Course Number and Title: MAT 211 Math for Teachers I
This course is designed for prospective early childhood or elementary teachers. Students use skills and techniques necessary to apply mathematical concepts to a variety of situations. Topics include techniques of problem solving, set theory, number theory, the real number system, and algebraic equations and inequalities.
- Apply problem solving techniques to a variety of mathematical applications. (CCC 2, 6)
- Use principles of set theory to solve problems. (CCC 2, 6)
- Perform operations using various number systems. (CCC 6)
- Use principles of number theory to solve problems. (CCC 6)
- Develop, solve, and interpret linear algebraic equations. (CCC 2, 6)
- Develop, solve, and interpret systems of linear equations and inequalities. (CCC 2, 6)
See Core Curriculum Competencies and Program Graduate Competencies at the end of the syllabus. CCPOs are linked to every competency they develop.
Upon completion of this course, the student will:
- Apply problem solving techniques to a variety of mathematical applications.
- Solve application problems using Polya’s four-step method.
- Solve problems using a variety of techniques, including pattern recognition, trial and error, guess and check, and inductive reasoning.
- Develop and solve equations to solve word problems.
- Use principles of set theory to solve problems.
- Classify a number as natural, whole, integer, rational, irrational or real, and combinations thereof.
- Classify sets using words, lists, and set-builder notation.
- Classify sets as finite or infinite.
- Classify subsets as proper subsets using an “if and only if” statement.
- Classify sets as being empty, equal, or equivalent.
- Illustrate sets with Venn diagrams pointing out and differentiating intersections, unions, and complements.
- Determine the intersection, union, complement, and Cartesian product given two or more sets.
- Solve application problems using Venn diagrams.
- Perform operations using various number systems.
- Convert among various number systems, including but not limited to Egyptian, Chinese, Roman, Mayan, and Hindu-Arabic numeration.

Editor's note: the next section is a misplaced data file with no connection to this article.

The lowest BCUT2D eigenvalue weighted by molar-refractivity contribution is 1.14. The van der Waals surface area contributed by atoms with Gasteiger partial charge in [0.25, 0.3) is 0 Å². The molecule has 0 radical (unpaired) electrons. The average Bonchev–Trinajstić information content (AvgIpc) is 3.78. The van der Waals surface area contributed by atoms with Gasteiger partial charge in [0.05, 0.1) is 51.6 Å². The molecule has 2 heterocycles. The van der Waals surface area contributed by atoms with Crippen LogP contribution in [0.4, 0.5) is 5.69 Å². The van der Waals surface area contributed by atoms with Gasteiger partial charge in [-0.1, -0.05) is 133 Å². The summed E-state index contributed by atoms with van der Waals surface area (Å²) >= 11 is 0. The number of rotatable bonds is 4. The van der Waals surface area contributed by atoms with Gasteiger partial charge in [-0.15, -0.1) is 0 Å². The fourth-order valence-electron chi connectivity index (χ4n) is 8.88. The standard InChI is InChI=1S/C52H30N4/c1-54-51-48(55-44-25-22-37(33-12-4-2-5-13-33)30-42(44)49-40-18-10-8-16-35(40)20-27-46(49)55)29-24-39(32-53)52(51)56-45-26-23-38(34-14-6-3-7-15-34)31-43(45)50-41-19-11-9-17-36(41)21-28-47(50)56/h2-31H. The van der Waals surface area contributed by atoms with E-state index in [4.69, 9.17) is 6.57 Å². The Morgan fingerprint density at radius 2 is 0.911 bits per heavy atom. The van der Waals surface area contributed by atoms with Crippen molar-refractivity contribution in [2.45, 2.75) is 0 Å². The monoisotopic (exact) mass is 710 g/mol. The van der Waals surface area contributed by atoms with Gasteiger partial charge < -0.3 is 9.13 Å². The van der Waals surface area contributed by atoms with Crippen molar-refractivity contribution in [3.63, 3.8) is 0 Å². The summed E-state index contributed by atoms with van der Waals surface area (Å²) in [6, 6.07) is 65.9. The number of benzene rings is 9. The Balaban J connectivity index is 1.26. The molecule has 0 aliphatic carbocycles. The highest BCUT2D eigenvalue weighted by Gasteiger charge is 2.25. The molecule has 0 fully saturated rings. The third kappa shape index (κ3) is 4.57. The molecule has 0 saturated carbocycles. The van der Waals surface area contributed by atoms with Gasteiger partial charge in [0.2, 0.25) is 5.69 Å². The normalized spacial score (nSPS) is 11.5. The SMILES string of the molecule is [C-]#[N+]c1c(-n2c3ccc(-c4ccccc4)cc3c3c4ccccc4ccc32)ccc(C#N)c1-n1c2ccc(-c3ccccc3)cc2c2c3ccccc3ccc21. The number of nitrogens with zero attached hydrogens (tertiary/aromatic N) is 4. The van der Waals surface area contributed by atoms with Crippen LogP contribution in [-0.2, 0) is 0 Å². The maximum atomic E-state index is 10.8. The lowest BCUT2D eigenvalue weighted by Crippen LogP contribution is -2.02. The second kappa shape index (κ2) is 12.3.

- Compute addition and subtraction problems using expanded notation.
- Perform multiplication using a variety of methods such as lattice, Egyptian, Napier’s rods, and Russian peasant.
- Convert between number bases.
- Add and subtract in bases other than base ten.
- Perform basic operations of addition, subtraction, multiplication, and division of decimals and fractions.
- Convert among decimals, fractions, and percentages.
- Simplify radicals.
- Perform basic operations of addition, subtraction, and multiplication of radicals.
- Use the commutative, associative, identity, distributive, and closure properties on real numbers.
- Use the order of operations to solve problems involving addition, subtraction, multiplication, and division of real numbers.
- Use principles of number theory to solve problems.
- Identify a number as prime or composite.
- Test divisibility of any number using divisibility rules.
- Determine the prime factorization for a composite number.
- Determine the greatest common factor (GCF) and least common multiple (LCM) among two or more numbers.
- Develop, solve, and interpret linear algebraic equations.
- Solve and graph linear equations and inequalities.
- Solve application problems.
- Determine the equation of a line in the slope intercept form and in the standard form when given two coordinates on the line, a coordinate on the line and a slope of the line, a coordinate on the line and the equation of a second line that is parallel or perpendicular to first line, and a graph of the line.
- Develop, solve, and interpret systems of linear equations and inequalities.
- Evaluate systems of linear equations algebraically.
- Interpret solutions of linear systems using graphing technology.
- Graph systems of linear inequalities.
Students must demonstrate proficiency on all CCPOs at a minimal 75 percent level to successfully complete the course. The grade will be determined using the Delaware Tech grading system:
Students should refer to the Student Handbook for information on the Academic Standing Policy, the Academic Integrity Policy, Student Rights and Responsibilities, and other policies relevant to their academic progress.
- Apply clear and effective communication skills.
- Use critical thinking to solve problems.
- Collaborate to achieve a common goal.
- Demonstrate professional and ethical conduct.
- Use information literacy for effective vocational and/or academic research.
- Apply quantitative reasoning and/or scientific inquiry to solve practical problems.
The College is committed to providing reasonable accommodations for students with disabilities. Students are encouraged to schedule an appointment with the campus Disabilities Support Counselor to request an accommodation needed due to a disability. A listing of campus Disabilities Support Counselors and contact information can be found at the disabilities services web page or visit the campus Advising Center.